Whether you’re a parent of small children, a college student or a professional on a tight budget – you know that Ramen has always been the most convenient source of sustenance.
Because ramen has become such a major staple in virtually every country, it begs the question of why such a simple dish became such a huge hit. Where and when did the obsession begin?
How did anyone think that dried noodles and hot water could change the world the way that it has?
The history of ramen is one that’s fraught with controversy, happenstance, luck and Solt.
Yes, Solt, not Salt, NYU professor George Solt that is. He’s a historian who’s delved deeper into the ramen bowl than just about anyone else. He’s not a chef by any means, as he himself admitted at a university lecture, but he does know a thing or two about ramen.
The first thing he’ll tell you is that ramen didn’t actually come from Japan – it came from China.
The method for actually making the noodles uses a method featuring kansui, a mixture of baking soda and water which gives the noodle its chewiness and yellow color. That, combined with meat broth, shows that ramen did not originate in Japan by any means – it shows that its roots are Chinese.
It’s widely believed that ramen was a Chinese spin on the Japanese soba noodle dish. Ramen became increasingly popular in Japan because of its proliferation among blue collar workers who didn’t have too much money. Because ramen was so cheap and filling, they quickly fell in love with it.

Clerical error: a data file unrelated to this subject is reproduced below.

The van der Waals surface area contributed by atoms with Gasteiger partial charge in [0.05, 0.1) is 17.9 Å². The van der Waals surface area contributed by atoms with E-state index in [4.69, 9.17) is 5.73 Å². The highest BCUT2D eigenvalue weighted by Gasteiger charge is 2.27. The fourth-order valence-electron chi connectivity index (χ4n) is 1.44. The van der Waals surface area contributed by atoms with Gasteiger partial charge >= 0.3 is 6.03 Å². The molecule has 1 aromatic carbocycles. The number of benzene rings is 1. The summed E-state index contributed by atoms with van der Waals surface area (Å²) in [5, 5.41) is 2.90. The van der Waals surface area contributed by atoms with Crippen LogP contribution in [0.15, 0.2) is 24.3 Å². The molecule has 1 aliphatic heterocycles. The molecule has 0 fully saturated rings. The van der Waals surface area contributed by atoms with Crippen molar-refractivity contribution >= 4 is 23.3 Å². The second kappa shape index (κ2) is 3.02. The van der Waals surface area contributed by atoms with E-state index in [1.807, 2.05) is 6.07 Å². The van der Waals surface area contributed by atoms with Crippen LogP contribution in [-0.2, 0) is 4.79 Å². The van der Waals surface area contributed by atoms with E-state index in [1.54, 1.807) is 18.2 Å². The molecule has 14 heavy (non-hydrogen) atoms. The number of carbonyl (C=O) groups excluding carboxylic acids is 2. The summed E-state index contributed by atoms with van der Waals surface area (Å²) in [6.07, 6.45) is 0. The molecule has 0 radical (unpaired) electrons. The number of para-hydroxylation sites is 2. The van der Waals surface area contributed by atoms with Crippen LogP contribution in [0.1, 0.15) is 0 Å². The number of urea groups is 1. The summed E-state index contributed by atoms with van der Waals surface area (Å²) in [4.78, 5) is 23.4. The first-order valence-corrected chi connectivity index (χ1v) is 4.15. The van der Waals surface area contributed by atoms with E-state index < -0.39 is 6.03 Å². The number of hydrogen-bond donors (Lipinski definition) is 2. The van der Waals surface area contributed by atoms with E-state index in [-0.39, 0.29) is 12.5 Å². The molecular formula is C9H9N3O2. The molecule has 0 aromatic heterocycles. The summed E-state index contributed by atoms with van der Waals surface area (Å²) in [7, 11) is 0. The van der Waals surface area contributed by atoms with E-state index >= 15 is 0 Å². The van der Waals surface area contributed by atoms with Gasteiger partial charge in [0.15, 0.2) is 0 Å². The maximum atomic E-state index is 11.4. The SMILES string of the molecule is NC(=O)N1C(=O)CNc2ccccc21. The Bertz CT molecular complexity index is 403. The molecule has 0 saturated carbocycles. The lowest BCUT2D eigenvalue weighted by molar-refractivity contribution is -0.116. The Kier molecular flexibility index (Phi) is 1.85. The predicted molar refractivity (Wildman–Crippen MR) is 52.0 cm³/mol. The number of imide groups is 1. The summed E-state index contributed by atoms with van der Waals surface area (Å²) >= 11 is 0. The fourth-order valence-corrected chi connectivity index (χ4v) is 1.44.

The first iteration was called shina soba, and the dish caught on in the 1930’s when the Japanese Empire invaded China. The first ramen shop, was actually called Nankin Senryo which translated as hominem for “occupation.” The dish quickly became a favorite of young radicals.
Ramen’s proliferation was quickly halted by World War II. Because of food shortages and famine, the government had to place extremely tight restrictions on crucial food supplies like wheat and grain.
It got so bad that restaurants and merchants were expected to give up their wares at a loss, and anyone caught selling food – including ramen – was liable to be thrown in jail. This forced wheat and flour into the black market, enabling many to pursue ramen in the shadows.
When the war finally ended and the Japanese Empire abated, free market forces once again reined the direction of this staple food. And, in 1958, a game-changer was born – instant ramen.
Ramen’s appeal to middle-class women with small children, workers moving to newly-enmergent cities and, of course, young students is what made the dish a naturalized commodity. While it wasn’t cheap to begin with, many other instant ramen producers soon popped up and drastically undercut their competitors because the dish was so cheap to produce.
As Japan’s economy flourished, so did its most iconic carb source.
Today, ramen exists as an easy alternative to just about everything and can be served in a variety of ways. Ramen soup inspired instant noodles with sauce rather than broth, and all of it can be found now for just cents on the dollar.
Because ramen became so cheap, it is now at the forefront of world humanitarian efforts and the campaign to end world hunger.
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